Caregiver adjustment to care recipient nursing home placement and death
Dooley, William Keith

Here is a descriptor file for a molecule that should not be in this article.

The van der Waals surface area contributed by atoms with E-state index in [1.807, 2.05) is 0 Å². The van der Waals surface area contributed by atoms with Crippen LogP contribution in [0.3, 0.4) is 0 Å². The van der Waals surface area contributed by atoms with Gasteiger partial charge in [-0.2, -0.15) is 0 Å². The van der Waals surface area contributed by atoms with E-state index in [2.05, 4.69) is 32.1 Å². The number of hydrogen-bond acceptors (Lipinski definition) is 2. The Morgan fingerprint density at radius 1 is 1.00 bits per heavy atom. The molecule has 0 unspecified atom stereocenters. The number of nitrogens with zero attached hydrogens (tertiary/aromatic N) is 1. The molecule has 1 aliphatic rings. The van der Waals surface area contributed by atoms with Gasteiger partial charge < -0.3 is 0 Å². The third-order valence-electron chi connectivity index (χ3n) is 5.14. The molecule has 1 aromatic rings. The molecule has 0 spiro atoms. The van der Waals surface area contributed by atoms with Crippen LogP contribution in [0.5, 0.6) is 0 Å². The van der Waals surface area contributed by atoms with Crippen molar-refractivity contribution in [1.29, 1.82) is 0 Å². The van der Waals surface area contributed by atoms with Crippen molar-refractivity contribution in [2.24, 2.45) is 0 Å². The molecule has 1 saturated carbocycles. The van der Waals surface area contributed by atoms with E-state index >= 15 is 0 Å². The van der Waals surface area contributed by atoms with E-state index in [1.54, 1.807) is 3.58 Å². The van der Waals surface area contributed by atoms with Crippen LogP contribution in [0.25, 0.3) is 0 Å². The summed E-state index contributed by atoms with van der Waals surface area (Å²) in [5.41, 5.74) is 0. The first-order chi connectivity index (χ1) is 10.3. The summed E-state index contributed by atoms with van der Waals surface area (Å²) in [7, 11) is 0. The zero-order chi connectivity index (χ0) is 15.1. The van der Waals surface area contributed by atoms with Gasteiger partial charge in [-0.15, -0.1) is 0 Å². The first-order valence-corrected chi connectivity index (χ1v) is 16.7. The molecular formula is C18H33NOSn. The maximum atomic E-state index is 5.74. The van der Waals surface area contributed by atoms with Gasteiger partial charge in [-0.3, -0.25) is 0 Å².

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Research on informal caregiving in late life has only recently addressed complexities involved in the shift from in-home care provision to cessation of the caregiver role. Existing models of caregiver adjustment to caregiving transitions suggest complex relations among life-span development, care-related factors, and post-caregiving outcomes. This study examined depressive symptoms, grief, and relief among informal caregivers following care recipient (CR) nursing home placement and CR death. A sample of 132 caregivers completed face-to-face surveys before and after a transition; 624 caregivers who continued to provide in-home care during the study provided data for baseline comparisons. Participants provided information on demographic and other background characteristics, quality of their past relationship with the CR, care-related stress, pre-transition depressive symptoms, and post-transition depressive symptoms, grief, and relief. Continuing caregivers, caregivers who experienced CR nursing home placement, and caregivers who experienced CR death did not differ with respect to pre-transition depressive symptoms. There were mean-level increases in depressive symptoms after a transition, which differed by transition type and CR cognitive impairment status. Regression analyses indicated that less time providing in-home care, poor caregiver health, higher care-related stress, and more pre-transition depressive symptoms predicted more post-transition depressive symptoms. Male caregivers, those who co-resided with a CR and who reported poorer health, better historical relationship with the CR, less care-related stress, and more pre-transition depressive symptoms experienced stronger post-transition grief. Poorer historical relationship quality with the CR, more care-related stress, and more pre-transition depressive symptoms predicted more post-transition relief. Type of transition moderated relations between duration of in-home care provision and post-transition depressive symptoms; care-related stress and post-transition relief; and pre-transition depressive symptoms and post-transition relief. Results support existing models of stress accumulation and depletion of coping resources following a caregiving transition. However, the co-existence of negative (depressive symptoms, grief), and positive (relief) outcomes indicates that transitions produce ambiguous emotional responses, and individual differences across the lifespan contribute to post-caregiving adjustment. This research should inform mental health professionals designing targeted caregiver interventions following CR institutionalization and death and raises new questions concerning the effects of mixed emotional reactions on long-term adjustment in former caregivers.